Glenn Beck's charity, Mercury One, pledged $100,000 in immediate disaster relief just hours after a series of tornadoes devastated communities in Oklahoma, Kansas and Arkansas on Sunday.
The charity, a certified 501(c)(3) nonprofit organization, is working with other relief organizations and churches in the disaster areas to help the families and communities rebuild, Mercury One President Joe Kerry told TheBlaze.
Beck has often stressed that every penny donated to Mercury One's disaster relief fund, minus credit card fees, goes to help those in need.
“I don’t know of another charity that does this. This is why I do [events like] 'Man in the Moon' and things like that,” Beck said in November after tornadoes flattened entire neighborhoods in the Midwest. “We raise the money to run the organization through things like that during the summer, so when I ask you for a donation you’ll know that 100 percent, after the credit card fees, goes to the disaster relief.”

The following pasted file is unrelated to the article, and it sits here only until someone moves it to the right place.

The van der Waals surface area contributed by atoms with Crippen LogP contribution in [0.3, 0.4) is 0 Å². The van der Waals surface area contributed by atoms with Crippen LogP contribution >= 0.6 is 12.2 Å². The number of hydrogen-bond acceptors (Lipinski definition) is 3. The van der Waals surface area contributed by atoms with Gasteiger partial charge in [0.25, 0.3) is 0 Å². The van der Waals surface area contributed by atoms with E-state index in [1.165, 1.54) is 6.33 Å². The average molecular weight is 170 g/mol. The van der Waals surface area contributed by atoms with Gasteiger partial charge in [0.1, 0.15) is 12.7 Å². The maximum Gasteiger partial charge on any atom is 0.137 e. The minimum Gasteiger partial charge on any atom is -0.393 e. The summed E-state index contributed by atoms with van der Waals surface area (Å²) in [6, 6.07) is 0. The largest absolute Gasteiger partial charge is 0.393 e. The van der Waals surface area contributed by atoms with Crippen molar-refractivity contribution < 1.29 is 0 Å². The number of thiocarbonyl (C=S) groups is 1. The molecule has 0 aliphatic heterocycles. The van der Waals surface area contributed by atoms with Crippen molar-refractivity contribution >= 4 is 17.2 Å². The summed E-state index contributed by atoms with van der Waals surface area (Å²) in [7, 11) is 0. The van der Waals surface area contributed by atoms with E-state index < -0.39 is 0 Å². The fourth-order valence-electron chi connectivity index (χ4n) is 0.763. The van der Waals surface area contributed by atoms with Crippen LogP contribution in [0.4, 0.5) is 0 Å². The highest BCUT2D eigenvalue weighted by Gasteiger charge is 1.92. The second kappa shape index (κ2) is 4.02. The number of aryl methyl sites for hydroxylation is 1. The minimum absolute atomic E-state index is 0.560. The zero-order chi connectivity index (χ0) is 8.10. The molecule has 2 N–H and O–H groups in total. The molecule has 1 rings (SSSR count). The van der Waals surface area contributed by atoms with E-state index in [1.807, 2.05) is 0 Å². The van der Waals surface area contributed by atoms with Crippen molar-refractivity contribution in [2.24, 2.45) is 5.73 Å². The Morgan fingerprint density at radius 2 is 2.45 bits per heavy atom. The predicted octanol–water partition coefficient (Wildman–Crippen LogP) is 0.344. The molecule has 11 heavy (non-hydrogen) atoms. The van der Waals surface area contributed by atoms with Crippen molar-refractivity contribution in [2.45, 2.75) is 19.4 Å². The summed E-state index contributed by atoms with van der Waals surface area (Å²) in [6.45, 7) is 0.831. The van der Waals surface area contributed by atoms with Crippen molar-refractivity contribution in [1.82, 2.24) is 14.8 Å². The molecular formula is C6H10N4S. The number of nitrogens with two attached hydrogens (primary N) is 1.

A K-9 rescue unit walks along Military Street in Baxter Springs, Kan., April 27, 2014, as they survey the damage from Sunday's tornado. (AP Photo/The Joplin Globe, Roger Nomer )
In May, when tornadoes in Oklahoma killed 24 people, including nine children, Beck's audience raised more than $1 million to help the victims.
At the time, Blaze radio hosts Doc Thompson and Skip LaCombe held a broadcast for 24 hours straight to help raise money for Mercury One.
LaCombe told TheBlaze Monday: "When Doc and I got the call almost a year ago to help raise funds for the devastating tornado that tore apart Moore, we didn’t hesitate to hop on a plane. We saw the pictures on TV but didn’t understand the scope until we slowly made our way north on I-35 to see the damage with our own eyes. I will never forget how I felt that day."
He continued: "Waking up this morning to images in Arkansas and Oklahoma, I’m reminded of the faces we met last year. If you are able to, I humbly ask you to please donate to Mercury One. If it’s a dollar, or a thousand dollars, your gift will go directly to help those who are sifting through the broken pieces of their homes and lives."